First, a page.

The Grapes of Wrath is one of the great American movies, to be sure. It's more than simply faithful to the tone of a great book, the instant Depression epic. It was probably the first modern social-conscience issue picture, and certainly the most effective. A daring Darryl Zanuck's activist film, it rests like a crown on the head of director John Ford. If Ford's mainstream pictures often bore right-wing sentiments, he nevertheless showed a broad liberal streak through his entire career, a sentimental alignment with the underdog and the rebel. There's perhaps no other director whose career can be analyzed as successfully in discredited auteurist terms. His later The Searchers, a genre fantasy that at first seems superficial, derives much of its depth from the spirit of films like The Grapes of Wrath.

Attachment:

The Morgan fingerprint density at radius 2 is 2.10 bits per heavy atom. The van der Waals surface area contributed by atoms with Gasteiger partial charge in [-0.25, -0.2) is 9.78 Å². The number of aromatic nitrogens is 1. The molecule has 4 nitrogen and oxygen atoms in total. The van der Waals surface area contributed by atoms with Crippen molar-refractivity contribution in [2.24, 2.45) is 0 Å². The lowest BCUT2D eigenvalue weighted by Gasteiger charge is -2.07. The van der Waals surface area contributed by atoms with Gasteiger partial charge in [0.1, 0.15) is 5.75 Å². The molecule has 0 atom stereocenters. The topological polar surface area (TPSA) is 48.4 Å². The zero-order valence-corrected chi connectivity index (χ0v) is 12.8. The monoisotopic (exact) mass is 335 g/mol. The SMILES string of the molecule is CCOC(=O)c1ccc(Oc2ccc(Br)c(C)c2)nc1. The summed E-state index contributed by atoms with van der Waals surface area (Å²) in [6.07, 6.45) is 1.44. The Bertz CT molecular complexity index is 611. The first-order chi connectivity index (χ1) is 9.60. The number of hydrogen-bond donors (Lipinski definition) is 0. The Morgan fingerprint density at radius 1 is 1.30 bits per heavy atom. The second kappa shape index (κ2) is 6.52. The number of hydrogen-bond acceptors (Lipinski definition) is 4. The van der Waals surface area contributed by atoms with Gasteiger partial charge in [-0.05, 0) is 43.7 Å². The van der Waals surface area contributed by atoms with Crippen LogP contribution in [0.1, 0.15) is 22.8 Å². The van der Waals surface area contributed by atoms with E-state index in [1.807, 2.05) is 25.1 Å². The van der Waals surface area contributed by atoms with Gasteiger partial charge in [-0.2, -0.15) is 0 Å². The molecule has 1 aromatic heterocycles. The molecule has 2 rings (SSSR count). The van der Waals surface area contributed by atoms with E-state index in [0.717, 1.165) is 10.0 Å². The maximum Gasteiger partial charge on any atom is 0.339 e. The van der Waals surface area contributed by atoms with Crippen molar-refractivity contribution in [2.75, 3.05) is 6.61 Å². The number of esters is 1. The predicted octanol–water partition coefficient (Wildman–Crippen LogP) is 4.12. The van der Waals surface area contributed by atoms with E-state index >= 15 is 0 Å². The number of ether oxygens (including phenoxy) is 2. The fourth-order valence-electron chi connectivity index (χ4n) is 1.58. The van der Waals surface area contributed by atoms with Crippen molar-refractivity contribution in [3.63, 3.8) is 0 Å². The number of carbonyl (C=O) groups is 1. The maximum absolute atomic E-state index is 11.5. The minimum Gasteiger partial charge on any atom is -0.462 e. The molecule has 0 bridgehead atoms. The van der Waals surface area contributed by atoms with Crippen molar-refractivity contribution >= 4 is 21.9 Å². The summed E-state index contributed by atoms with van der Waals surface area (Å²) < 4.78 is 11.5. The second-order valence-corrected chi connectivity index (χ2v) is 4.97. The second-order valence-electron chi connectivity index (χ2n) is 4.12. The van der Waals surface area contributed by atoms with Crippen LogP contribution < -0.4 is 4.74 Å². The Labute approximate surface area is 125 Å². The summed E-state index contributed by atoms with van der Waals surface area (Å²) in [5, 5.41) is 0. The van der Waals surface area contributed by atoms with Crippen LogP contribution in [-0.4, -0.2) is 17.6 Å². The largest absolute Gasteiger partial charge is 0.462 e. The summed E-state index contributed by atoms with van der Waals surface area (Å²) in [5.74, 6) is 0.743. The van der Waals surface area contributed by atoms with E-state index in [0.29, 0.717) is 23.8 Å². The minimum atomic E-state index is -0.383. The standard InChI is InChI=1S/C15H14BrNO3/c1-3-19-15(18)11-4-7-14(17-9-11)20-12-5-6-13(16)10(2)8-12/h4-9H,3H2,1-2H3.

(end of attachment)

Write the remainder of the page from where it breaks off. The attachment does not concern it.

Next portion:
John Ford was a military man as much as a film director and became a big supporter of Vietnam and the Republican point of view. But he also condemned the blacklist and with George Stevens and others fought attempts to let the Director's Guild enforce HUAC loyalty oaths. His westerns can be downright racist (particularly as regards American Indians) but the rebel in him always embraced the nobility of the losing side and the righteousness of the underdog. The Grapes of Wrath is the closest mainstream Hollywood ever came to advocating communism, or at least socialism, as the cure for the country's Depression woes. Since the movie is more visually specific and immediate than Steinbeck's book, we quickly get a picture of America that must have drained the blood from right-wing anti-labor fat cats like Louis B. Mayer: Rich bankers and trusts have seized the land from the salt-of-the-Earth farmers. Law and Order is represented by hired thugs who use brutality, terror and murder to keep the "rabble" under control. America has devolved from the frontier dream (Joad's grandfather's generation with their plows that broke the plains) into a class system where the wealthy and landed use the dispossessed like expendable cattle.